Not so, however, with Morgan's potential testimony. The record contains a long transcript of his police interview wherein he repeatedly described defendant as "not all there," "not in his right mind," "just trippin'," "crazy," and stated "[h]e didn't know what the hell he did." Morgan's testimony had a force and credibility far stronger than any of the other witnesses who testified at trial, as he could attest to defendant's mental state at the time of the shooting. The expert neuropsychologist had testified that the brain damage defendant had suffered, coupled with the posttraumatic stress disorder, made his cognitive ability fragile and unstable. In particular, his mental state would deteriorate in a stressful situation even though at other times he might function more normally. Thus Morgan, as a percipient witness to how defendant behaved at the time of the shooting, was pivotal to his defense that once the victim threw his lunch bag and lunged at him, he became cognitively paralyzed and unable to form the requisite intent to murder or to discharge a firearm. Morgan, moreover, could add considerable force to the tricky notion that defendant was not legally conscious at the moment he began firing the gun.

Consequently, we conclude Morgan's testimony would not have been merely cumulative to the testimony provided by those who knew defendant before and after the accident, nor to the expert opinions offered by the neuropsychologist. Defendant argued that as a result of brain damage, his act of shooting the victim was neither conscious nor volitional. Morgan's observations were the only observations close enough in time to support defendant's claim.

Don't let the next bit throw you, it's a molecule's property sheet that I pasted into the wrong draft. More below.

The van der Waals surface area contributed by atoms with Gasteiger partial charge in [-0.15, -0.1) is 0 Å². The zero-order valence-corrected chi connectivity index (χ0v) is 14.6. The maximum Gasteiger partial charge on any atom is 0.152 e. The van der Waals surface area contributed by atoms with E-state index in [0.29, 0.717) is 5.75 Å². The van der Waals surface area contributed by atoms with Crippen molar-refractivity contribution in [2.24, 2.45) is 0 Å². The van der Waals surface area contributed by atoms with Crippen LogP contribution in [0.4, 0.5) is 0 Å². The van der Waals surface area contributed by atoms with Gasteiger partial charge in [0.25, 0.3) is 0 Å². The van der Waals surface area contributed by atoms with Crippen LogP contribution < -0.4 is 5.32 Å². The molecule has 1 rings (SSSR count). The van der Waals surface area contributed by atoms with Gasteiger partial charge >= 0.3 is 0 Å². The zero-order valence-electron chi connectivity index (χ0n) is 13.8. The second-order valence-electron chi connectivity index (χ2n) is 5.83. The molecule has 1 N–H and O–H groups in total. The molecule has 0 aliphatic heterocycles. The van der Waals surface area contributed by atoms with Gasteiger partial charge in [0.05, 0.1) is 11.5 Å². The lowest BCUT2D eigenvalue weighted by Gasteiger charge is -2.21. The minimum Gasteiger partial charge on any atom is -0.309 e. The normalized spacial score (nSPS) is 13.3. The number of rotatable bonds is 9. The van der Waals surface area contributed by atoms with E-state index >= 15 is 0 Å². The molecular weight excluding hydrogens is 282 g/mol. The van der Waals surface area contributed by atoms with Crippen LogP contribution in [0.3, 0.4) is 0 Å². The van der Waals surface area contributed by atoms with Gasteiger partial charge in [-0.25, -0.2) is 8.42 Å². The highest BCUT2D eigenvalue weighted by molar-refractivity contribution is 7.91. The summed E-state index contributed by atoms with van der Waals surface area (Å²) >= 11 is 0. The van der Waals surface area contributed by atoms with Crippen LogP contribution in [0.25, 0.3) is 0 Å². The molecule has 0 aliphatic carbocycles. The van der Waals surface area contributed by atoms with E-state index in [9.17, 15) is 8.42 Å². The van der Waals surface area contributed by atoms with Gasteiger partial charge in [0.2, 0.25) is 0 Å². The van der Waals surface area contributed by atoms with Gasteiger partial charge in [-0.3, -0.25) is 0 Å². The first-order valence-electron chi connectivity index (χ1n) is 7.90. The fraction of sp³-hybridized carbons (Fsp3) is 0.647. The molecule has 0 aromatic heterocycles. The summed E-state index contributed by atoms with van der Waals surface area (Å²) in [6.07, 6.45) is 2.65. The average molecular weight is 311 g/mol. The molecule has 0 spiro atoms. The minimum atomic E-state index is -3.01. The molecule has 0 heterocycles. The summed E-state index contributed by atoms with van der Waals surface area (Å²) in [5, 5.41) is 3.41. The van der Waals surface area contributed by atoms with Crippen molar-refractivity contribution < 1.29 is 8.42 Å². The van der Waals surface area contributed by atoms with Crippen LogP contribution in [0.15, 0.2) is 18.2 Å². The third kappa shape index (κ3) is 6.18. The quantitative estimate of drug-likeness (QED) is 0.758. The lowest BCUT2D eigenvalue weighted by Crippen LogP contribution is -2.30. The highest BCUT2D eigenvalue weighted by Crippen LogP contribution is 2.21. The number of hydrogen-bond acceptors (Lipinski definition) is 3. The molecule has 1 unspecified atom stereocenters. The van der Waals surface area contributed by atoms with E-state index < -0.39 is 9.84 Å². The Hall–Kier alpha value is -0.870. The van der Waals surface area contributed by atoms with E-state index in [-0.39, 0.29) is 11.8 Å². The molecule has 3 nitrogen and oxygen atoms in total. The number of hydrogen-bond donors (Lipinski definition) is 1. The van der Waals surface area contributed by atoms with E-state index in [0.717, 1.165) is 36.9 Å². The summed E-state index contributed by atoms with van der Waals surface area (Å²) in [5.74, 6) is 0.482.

Additionally, we must point out that the jury hung on the attempted murder count. Thus, the jurors were unable to agree that defendant had the specific intent to kill. We cannot say, therefore, that the absence of Morgan's pivotal testimony was harmless beyond a reasonable doubt. (Chapman v. California (1967) 386 U.S. 18, 24 [17 L.Ed.2d 705].) Perhaps the jurors, informed by what Morgan observed immediately following the shooting, would have also concluded the shooting was not volitional or that defendant was not conscious of what he was doing.

The Attorney General would excuse the prosecutor's transgression of defendant's rights to due process and compulsory process based on defendant's pretrial list of witnesses and the possibility the co-defendants would have refused to testify even in the absence of the plea agreement. Defendant's mental health may have been fragile, but his constitutional rights were not. We do not accept the Attorney General's hypothesis that since Miller and Morgan did not appear on the witness list, they did not have exculpatory evidence. Indeed, as defendant replies, it is far more likely that they were willing to testify since the prosecutor insisted on conditioning their plea deals on their agreement not to testify. Nor does defendant's right to compulsory process evaporate based on the abstract possibility the co-defendants would have invoked their Fifth Amendment privilege. As defendant aptly points out, absent the plea agreement, his co-defendants had an absolute right to choose to testify. Here, however, the prosecution made a material witness unavailable and, in so doing, violated defendant's right to due process.


The judgment is reversed.

We concur: ROBIE, J., BUTZ, J.